We address the problem of estimating retail business potential at alternative sites, with concern for assessing performance relative to potential in existing markets and for identifying the best sites for expansion into new markets. At question is the utility of information typically used in formal retail patronage models, in comparison with additional information considered important by retail executives. Relevant data are gathered from secondary sources and intensive in-store surveys are conducted to produce a portfolio of information about neighbourhood demographics, store ambience, variety and quality of products and services, relative prices of selected products, etc. for stores in a retail grocery chain and competitive stores in the chain's markets. We experiment with alternative statistical models for store performance to determine the consequence of restricting the types of data available when constructing the models. Our findings suggest that while information about store location and surrounding areas, store characteristics and competitive position are all required to obtain the best assessment for business potential at a site, a few key variables on each dimension offer the bulk of explanatory power. Further, the spatial-locational variables affect all measures of store performance in intuitive directions, whereas the effects of other variables differ according to performance measure and reflect the store's market position.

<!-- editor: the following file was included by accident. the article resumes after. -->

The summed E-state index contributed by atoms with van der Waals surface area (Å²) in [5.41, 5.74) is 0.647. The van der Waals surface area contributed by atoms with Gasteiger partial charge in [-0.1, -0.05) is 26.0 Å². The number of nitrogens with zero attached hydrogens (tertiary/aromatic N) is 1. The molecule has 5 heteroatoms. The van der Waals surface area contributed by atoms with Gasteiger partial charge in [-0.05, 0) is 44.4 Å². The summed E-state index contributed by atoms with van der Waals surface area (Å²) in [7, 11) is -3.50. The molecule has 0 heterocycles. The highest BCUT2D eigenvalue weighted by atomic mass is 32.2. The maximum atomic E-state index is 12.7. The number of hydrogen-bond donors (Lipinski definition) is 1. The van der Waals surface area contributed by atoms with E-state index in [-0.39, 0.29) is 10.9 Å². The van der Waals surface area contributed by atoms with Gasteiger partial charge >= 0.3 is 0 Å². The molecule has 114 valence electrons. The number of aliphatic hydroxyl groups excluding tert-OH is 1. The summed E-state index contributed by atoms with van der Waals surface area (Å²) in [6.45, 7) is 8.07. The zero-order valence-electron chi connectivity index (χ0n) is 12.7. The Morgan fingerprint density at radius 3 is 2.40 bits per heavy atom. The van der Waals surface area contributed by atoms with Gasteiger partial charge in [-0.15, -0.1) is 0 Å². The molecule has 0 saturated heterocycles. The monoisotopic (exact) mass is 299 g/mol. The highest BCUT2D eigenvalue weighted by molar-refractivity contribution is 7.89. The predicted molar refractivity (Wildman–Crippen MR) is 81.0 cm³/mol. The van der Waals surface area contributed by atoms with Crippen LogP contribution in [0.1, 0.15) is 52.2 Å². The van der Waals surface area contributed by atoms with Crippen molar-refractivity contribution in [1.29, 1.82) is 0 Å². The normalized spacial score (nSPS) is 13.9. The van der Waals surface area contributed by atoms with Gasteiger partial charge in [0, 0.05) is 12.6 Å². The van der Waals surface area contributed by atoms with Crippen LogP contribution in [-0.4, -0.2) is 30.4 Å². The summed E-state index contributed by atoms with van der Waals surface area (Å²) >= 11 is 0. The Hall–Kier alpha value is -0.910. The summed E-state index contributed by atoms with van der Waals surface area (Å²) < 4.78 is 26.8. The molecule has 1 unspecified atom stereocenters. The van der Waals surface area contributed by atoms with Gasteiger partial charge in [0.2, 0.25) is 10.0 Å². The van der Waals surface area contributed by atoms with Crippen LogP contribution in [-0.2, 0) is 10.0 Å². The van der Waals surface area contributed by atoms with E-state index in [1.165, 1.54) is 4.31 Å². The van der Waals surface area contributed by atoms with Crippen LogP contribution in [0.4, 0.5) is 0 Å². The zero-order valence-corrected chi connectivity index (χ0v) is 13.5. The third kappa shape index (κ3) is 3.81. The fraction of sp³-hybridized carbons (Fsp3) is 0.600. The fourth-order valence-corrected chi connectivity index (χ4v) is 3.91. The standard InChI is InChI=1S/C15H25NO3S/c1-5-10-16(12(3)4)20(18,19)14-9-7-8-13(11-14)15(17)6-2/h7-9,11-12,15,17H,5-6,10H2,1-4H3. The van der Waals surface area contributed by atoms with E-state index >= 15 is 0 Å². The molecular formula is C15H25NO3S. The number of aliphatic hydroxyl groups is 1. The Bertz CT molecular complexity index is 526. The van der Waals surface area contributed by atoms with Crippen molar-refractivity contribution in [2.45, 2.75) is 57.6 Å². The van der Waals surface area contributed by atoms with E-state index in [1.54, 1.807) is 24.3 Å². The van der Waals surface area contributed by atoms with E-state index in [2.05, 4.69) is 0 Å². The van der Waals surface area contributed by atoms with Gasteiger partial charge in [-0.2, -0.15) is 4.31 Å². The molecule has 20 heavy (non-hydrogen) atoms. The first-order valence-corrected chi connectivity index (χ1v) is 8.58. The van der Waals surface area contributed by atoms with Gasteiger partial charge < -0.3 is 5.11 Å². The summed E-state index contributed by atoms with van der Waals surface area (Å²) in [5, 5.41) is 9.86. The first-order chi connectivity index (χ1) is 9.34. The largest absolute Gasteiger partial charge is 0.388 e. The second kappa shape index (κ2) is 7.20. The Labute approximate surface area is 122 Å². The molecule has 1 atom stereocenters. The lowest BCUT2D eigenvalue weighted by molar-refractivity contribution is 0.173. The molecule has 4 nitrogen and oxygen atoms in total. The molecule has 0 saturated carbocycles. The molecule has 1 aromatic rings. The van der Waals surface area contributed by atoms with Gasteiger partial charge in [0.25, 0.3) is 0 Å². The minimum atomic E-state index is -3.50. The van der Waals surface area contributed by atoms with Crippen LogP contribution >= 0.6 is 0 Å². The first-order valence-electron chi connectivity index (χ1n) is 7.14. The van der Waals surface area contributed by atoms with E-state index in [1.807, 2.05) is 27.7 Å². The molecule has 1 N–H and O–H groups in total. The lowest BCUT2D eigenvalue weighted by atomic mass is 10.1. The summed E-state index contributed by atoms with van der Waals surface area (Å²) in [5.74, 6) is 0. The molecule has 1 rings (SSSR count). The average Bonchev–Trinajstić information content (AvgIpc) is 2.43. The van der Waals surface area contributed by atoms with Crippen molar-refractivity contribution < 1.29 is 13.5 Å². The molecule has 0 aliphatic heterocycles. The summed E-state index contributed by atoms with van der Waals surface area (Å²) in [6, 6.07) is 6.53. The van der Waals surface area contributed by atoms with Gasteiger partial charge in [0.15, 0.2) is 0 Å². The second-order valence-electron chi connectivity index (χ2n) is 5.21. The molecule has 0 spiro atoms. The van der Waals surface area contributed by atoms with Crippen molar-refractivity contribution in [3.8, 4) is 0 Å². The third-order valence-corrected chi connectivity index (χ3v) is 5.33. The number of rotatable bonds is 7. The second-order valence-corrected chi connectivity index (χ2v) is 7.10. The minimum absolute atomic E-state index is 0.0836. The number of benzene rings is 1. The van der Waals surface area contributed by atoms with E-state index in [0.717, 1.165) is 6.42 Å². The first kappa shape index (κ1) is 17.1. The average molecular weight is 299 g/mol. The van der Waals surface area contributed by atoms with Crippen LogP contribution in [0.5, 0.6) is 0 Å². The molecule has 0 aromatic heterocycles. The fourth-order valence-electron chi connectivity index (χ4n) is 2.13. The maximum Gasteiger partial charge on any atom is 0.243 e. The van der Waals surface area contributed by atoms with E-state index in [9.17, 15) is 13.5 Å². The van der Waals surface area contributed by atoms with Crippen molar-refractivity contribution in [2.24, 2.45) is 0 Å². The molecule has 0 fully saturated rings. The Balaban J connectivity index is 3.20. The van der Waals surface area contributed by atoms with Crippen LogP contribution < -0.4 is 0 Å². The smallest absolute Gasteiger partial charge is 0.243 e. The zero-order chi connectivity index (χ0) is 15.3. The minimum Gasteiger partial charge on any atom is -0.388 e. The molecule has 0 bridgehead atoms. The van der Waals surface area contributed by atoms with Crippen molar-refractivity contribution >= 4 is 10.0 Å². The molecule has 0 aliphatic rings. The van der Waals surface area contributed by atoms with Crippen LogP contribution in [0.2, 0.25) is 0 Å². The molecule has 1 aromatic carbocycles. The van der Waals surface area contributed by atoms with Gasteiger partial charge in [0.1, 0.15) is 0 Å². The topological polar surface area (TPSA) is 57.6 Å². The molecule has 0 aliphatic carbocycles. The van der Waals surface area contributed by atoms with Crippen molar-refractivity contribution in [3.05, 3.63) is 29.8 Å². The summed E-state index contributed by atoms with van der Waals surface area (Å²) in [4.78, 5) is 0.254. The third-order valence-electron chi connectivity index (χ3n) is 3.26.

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Document Type: Research Article
Center for Business and Industrial Studies, College of Business Administration, University of Missouri-St Louis, St Louis, MO 63121, USA;, Tel: +(314) 516 6108, Fax: +(314) 516 6827
Operations Research Department, Naval Postgraduate School, Monterey, CA 93943, USA
Publication date: 01 January 2003
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